Volcano eruption in Iceland will have minimal impact on health
The WHO Regional Office for Europe is closely monitoring the situation, including the possible health impact, of the Iceland volcanic eruption and is in close contact with its Member States regarding preparedness and response measures. The ash cloud contains fine particles but as long as the ash remains in the upper atmosphere, there will not be an increased risk to health. However, when it reaches ground level, and if it is in high concentration, the ash may cause health effects, but these are likely to be minimal.
Since the ash concentration may vary from country to country depending on the wind and air temperature, WHO advises people to follow the most up-to-date advice from their national health, air quality assessment and meteorological authorities. In case of increased air pollution, normal precautions are advised, i.e. avoidance of strenuous exercise by people with asthma and respiratory symptoms in days with high air pollution.
On 14 April, Iceland was hit by a second volcanic eruption in one month. WHO, through its Regional Office for Europe, was notified about the volcanic eruption as required under the International Health Regulations (2005) and is in contact with the relevant Icelandic public health authorities.
The Icelandic Directorate of Health has taken appropriate public health actions at this stage, including monitoring the volcano’s emission of volcanic ashes, undertaking chemical analysis of the ashes and issuing recommendations to the Icelandic population. In the United Kingdom of Great Britain and Northern Ireland, the Health Protection Agency – in collaboration with Health Protection Scotland and the Met Office – has provided updated information for the public on its web site.
About volcanic ash
Volcanic ash is composed of fine particles of fragmented volcanic rock. The main component of the ash that could be expected to have health effects is fine particulate matter (PM). Being less than 10 microns in size, particles can reach the lower respiratory airways. Analysis of the ash is ongoing and so far it is estimated that about 25% of the particles are less than 10 microns in size. People with chronic respiratory conditions such as asthma, emphysema or bronchitis may be more susceptible to irritation if ash is in the lower atmosphere in high concentrations.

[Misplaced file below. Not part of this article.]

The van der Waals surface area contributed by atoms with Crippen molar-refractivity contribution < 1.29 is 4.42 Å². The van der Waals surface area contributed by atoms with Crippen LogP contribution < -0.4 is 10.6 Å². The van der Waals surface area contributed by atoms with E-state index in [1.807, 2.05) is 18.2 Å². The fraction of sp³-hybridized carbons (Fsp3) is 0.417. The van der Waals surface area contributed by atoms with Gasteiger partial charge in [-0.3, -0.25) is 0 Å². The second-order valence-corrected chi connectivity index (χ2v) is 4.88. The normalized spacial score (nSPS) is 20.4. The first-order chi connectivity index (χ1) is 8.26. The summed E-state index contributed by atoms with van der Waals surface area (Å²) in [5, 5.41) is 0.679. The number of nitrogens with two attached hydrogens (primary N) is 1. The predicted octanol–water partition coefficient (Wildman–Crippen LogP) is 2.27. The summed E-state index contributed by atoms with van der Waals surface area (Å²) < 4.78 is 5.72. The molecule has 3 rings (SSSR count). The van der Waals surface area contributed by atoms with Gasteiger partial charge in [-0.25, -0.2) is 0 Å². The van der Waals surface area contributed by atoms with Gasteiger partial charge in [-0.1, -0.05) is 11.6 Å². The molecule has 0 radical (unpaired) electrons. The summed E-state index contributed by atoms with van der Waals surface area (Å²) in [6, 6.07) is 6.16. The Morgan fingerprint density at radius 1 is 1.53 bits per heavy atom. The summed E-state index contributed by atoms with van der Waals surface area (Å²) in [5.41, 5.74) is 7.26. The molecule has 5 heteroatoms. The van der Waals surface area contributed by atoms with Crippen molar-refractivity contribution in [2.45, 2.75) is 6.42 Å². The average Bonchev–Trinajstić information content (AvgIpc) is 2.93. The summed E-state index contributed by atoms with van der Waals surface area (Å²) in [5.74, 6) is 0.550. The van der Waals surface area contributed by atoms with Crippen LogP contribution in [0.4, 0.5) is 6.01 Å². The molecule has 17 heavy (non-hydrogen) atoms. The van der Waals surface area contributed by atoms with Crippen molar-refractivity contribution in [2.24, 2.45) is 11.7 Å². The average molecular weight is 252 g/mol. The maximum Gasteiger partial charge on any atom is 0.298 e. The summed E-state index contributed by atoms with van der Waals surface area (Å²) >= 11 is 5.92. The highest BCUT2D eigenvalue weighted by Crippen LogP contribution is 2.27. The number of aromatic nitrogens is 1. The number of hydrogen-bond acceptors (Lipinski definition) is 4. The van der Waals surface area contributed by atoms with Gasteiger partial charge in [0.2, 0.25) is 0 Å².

As long as the volcanic ash remains in the upper atmosphere, there will be no increase in people's exposure and no risks for health. If it reaches the ground due to vertical movement of air masses, there is a risk of an increase in respiratory symptoms, but the increase is expected to be low and in the range observed without this unusual event. Rains may wash the ash without causing health risks.
The ash cloud might slowly reach other European countries and the eruption might last for days to weeks or more. The European Air Quality Monitoring Network includes hundreds of stations all over Europe that are located in cities, allowing an up-to-date assessment of air pollution on the ground. The European project CITAIR provides daily updates on the quality of air in cities across Europe. Until the evening of Friday 16 April, no increase in European air pollution levels has been observed.
The WHO Regional Office for Europe is providing guidance to Member States on effective ways to address the situation from a public health standpoint, coordinating with partner agencies. WHO will continue to assess the situation and will provide updates as necessary.